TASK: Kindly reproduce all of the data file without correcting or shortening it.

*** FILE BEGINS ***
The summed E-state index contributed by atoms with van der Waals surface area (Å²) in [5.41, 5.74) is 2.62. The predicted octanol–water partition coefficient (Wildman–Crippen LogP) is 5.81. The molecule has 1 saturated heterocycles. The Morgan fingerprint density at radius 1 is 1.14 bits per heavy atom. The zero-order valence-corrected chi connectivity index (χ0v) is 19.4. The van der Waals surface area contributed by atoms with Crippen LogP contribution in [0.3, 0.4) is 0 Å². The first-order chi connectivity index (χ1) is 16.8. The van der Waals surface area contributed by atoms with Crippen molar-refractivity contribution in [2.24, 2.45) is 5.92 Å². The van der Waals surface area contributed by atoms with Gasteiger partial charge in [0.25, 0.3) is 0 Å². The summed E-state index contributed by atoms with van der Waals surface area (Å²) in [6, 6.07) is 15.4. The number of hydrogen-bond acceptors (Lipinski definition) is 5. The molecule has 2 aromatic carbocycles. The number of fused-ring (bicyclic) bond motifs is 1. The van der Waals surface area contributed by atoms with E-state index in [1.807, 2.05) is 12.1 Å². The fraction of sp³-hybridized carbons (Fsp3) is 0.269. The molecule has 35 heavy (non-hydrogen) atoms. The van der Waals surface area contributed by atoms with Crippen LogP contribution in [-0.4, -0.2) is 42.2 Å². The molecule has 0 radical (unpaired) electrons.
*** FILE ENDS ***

The summed E-state index contributed by atoms with van der Waals surface area (Å²) in [5.41, 5.74) is 2.62. The predicted octanol–water partition coefficient (Wildman–Crippen LogP) is 5.81. The molecule has 1 saturated heterocycles. The Morgan fingerprint density at radius 1 is 1.14 bits per heavy atom. The zero-order valence-corrected chi connectivity index (χ0v) is 19.4. The van der Waals surface area contributed by atoms with Crippen LogP contribution in [0.3, 0.4) is 0 Å². The first-order chi connectivity index (χ1) is 16.8. The van der Waals surface area contributed by atoms with Crippen molar-refractivity contribution in [2.24, 2.45) is 5.92 Å². The van der Waals surface area contributed by atoms with Gasteiger partial charge in [0.25, 0.3) is 0 Å². The summed E-state index contributed by atoms with van der Waals surface area (Å²) in [6, 6.07) is 15.4. The number of hydrogen-bond acceptors (Lipinski definition) is 5. The molecule has 2 aromatic carbocycles. The number of fused-ring (bicyclic) bond motifs is 1. The van der Waals surface area contributed by atoms with E-state index in [1.807, 2.05) is 12.1 Å². The fraction of sp³-hybridized carbons (Fsp3) is 0.269. The molecule has 35 heavy (non-hydrogen) atoms. The van der Waals surface area contributed by atoms with Crippen LogP contribution in [-0.4, -0.2) is 42.2 Å². The molecule has 0 radical (unpaired) electrons.